Thin-crust pies and copper accents at soft-open Nomad Roman

At Nomad Roman, pizzas are served whole and sliced once they land at the table. (Photo by Danya Henninger)

Thin-crust, rolling pin-flattened pies are now flowing from the newly copper-clad, wood-fired oven at Nomad Roman, which soft-opened this week at 1305 Locust. It’s the third location for Stalin Bedon and Tom Grim, who run Neapolitan-slinging Nomad Pizza shops at 611 S. Seventh St. and in Hopewell, NJ. (the duo also have a mobile pizza truck).

At the new spot, Bedon is alternating between texting last-minute details in preparation for the restaurant’s official grand opening on October 25 and overseeing pizzaiola Emily Elgie as she smooths dough into 13- to 14-inch rounds. (Each Roman-style crust is made from two thirds the amount of dough as Nomad’s Neapolitan pies, and it’s allowed to ferment just one day, instead of three.)

Elgie has a half-decade of pizza-making experience, at Baltimore’s Johnny Rad’s, among others, and she trades technique tips with her boss as she works. “Emily’s been doing this more years than me, probably,” Stalin jokes, and then catches himself. “Wait, no, I’ve been at it longer. I’ve been doing it a million years! I was born with a pizza peel in my hand!”

Once covered edge-to-edge in sauce and toppings, pies are slid into the mouth of the wood-fired oven that has flamed at the back of oblong room the since its former days as Girasole and then Spiga. They take just slightly longer than Neapolitan pies to emerge, crust crackling and cheese bubbling, ready for finishing touches like grated truffle cheese, piles of fresh arugula or swirls of extra virgin olive oil.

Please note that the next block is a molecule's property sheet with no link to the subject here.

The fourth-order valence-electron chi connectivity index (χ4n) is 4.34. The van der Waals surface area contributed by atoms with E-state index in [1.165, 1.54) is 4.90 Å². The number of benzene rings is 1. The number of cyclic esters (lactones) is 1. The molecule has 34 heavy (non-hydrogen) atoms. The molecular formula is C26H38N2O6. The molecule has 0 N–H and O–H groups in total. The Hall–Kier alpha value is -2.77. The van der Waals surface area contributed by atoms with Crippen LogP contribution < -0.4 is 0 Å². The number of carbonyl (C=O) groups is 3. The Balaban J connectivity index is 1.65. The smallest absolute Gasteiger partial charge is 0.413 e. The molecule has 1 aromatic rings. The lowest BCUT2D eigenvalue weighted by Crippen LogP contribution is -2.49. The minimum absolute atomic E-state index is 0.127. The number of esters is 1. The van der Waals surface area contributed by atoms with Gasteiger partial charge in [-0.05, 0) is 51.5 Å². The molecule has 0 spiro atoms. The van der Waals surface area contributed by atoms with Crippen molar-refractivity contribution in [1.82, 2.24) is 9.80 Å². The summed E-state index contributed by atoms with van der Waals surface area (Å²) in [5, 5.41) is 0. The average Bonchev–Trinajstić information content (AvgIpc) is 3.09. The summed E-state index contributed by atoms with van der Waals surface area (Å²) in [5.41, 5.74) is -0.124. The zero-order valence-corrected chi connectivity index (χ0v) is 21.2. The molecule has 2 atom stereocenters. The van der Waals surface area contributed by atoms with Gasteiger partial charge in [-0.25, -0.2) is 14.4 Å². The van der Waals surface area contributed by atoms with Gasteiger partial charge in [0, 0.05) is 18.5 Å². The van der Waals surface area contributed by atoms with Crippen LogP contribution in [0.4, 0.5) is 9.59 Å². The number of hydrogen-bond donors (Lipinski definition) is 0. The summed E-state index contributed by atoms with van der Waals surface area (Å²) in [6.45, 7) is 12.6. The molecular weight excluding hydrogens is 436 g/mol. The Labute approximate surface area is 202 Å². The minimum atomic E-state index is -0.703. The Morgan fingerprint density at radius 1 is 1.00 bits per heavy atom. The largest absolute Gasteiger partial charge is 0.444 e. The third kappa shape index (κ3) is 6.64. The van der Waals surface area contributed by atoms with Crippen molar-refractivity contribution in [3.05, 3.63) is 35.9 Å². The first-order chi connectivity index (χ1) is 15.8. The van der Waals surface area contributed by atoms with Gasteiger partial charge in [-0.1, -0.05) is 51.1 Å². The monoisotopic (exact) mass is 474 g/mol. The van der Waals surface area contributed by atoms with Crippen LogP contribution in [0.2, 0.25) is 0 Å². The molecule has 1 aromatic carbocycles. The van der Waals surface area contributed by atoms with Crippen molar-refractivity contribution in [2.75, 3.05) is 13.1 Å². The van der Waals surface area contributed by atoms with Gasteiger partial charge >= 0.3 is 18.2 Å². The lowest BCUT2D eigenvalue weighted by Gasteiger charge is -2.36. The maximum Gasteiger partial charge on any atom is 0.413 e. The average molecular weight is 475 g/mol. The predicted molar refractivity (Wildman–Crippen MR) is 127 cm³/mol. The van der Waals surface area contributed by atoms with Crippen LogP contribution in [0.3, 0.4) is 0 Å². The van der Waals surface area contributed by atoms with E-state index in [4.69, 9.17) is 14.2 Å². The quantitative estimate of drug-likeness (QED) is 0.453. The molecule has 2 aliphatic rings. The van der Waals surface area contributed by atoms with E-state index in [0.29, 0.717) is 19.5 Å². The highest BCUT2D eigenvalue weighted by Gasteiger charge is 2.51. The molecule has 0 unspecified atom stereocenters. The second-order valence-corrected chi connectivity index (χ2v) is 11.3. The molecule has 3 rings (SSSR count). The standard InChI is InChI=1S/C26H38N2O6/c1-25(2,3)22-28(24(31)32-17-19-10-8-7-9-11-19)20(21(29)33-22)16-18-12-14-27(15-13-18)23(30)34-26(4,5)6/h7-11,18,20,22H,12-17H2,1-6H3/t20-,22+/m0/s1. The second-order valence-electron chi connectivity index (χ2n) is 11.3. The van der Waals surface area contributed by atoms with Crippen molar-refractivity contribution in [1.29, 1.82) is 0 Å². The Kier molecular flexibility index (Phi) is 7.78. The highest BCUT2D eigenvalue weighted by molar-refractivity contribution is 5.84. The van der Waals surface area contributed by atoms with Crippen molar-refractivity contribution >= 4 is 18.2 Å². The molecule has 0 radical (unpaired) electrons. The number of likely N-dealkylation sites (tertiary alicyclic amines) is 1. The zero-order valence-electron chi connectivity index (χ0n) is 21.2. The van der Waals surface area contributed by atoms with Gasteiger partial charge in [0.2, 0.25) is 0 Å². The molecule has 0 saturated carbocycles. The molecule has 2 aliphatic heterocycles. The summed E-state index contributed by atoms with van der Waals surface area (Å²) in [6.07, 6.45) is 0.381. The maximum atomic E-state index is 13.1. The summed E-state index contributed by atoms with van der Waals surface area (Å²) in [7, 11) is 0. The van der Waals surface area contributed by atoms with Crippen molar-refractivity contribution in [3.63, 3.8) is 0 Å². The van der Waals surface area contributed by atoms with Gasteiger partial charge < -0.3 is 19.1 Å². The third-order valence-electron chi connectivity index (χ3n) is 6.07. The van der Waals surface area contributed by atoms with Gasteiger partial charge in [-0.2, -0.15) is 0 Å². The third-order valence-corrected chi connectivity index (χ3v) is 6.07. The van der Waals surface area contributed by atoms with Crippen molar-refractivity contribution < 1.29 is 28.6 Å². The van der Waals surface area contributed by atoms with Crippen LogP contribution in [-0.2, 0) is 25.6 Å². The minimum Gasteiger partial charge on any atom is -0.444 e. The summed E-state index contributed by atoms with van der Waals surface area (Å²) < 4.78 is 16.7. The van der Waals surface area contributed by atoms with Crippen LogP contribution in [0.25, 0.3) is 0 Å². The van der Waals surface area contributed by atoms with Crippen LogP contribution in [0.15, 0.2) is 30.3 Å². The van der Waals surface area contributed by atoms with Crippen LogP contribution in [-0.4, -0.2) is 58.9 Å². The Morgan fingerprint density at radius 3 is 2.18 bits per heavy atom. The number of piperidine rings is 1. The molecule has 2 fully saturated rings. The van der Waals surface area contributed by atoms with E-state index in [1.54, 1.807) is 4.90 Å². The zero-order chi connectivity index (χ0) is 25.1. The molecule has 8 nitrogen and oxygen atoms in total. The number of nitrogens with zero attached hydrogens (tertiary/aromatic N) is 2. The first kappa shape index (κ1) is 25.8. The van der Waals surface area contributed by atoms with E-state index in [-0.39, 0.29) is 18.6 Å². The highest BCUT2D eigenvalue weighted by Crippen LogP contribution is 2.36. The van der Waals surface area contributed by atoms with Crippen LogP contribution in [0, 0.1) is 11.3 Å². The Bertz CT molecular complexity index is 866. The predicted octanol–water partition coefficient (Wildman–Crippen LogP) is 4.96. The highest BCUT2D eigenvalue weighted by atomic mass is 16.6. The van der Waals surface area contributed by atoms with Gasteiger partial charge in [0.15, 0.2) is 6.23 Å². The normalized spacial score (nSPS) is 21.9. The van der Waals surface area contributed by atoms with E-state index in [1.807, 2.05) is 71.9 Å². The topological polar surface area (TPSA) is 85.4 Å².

A dozen varieties of are listed on the menu, from the simple Marinara (sauce, Parmesan, sea salt and black pepper; $11) to the Truffle Pecorino (three cheeses, mushrooms, a farm egg and truffle oil; $19). Five salads serve as starters ($6-$10), plus a meatball platter served over sauteed spinach ($12). See the menu here.

Pies are served whole and sliced once they land at the table. Tables are made from reclaimed pallets, polished and branded with the Nomad name, and provide around 55 seats, backed up to wooden benches and exposed brick walls from the oven at one end to the floor-to-ceiling windows at front. Another 20 seats are provided by custom-made stools, lined up along the walnut bar and at two counters, one made of copper and the other of marble, facing the cords of wood beneath the oven mouth.

Along the walls hang eight huge, antique pizza peels, which Bedon found on Craigslist and drove to Massachusetts to pick up personally. “How are you going to ship these things, right?” he says, pointing to the 10-foot wood handles. “Actually, I didn’t know how I was going to get them in my car.” His father-in-law came up with the winning idea: Stalin strapped a 12-foot ladder to the top of his vehicle, then lashed the peels onto that for the four-hour drive home.

It was worth the effort, because the timeworn tools make a striking effect hanging on the brick walls of their new home. The dining room is rustic and welcoming. “We’re not about fine dining,” says general manager Katy Hill-Ott, who opened Nomad Pizza on Kater Street, “but we treat our customers right.” The loyalty Nomad’s service and food inspires is made obvious when a man parks his bicycle outside the door and pops in to drop off a bottle of high-end bourbon for the staff. “He’s a regular guest at our other restaurant,” Hill-Ott says with a smile. “He’s as excited about this as we are.”

1305 Locust St.; 215-644-9287